Reader Mumbles McGuirck makes a cogent observation: “Hmmm … Why don’t they blame it on climate change?”
All bad news is climate change. All good news is news.~ctm
May 17, 2019 06:00 AM, Updated May 17, 2019 09:15 AM
Dr. Jerry Lorenz, Audubon Florida research director, explains during a visit to South Nest Key why roseate spoonbills, along with other wading birds, are a major indicator of the health of Florida Bay. By Carl Juste
Wading birds in the Everglades built more nests in 2018 than any other year in the last 80, a record-breaking nesting event made possible by the right balance of wet and dry conditions in the delicate ecosystem. And after heading north to nest in recent years, the birds returned to the southern Everglades, their traditional nesting grounds.
More than 122,000 wading bird nests were counted in the Everglades during the 2018 nesting season, which ranged from December 2017 to July last year. Overall in South Florida more than 140,000 nests were found, the most since counting began in 1995, compared with an average of about 40,000 a year in the past decade.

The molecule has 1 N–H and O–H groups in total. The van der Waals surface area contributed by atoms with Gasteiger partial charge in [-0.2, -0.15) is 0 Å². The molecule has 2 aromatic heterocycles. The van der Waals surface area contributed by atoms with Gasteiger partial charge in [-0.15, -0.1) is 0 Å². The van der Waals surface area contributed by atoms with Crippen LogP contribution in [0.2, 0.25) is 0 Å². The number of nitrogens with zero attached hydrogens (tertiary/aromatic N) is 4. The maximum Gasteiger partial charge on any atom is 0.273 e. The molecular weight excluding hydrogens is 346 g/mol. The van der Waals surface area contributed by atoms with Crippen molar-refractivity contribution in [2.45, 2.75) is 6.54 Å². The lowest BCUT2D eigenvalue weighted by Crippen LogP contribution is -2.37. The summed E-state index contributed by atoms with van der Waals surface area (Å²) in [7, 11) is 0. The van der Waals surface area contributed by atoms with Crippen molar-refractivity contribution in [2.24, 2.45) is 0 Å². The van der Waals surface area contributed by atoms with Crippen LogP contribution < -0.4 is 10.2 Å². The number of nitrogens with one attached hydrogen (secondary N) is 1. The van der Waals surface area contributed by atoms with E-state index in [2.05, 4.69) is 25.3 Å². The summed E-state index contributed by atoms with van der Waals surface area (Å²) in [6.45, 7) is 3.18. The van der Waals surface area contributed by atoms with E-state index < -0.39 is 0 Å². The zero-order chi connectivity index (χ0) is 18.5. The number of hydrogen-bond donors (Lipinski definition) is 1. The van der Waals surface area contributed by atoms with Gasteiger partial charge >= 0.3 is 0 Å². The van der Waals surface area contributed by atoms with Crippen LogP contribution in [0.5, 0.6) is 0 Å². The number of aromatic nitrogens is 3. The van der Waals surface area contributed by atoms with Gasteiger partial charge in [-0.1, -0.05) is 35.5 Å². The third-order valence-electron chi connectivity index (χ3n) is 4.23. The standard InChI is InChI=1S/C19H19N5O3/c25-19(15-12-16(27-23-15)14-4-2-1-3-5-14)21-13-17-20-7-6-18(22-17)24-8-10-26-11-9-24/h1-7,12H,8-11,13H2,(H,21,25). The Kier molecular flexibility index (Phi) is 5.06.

“We have never seen anything like this in the last 80 years,’’ said South Florida Water Management District scientist Mark Cook, the lead author on the agency’s annual wading bird report released Thursday. “These numbers highlight the resiliency of these birds and that of the Everglades.’’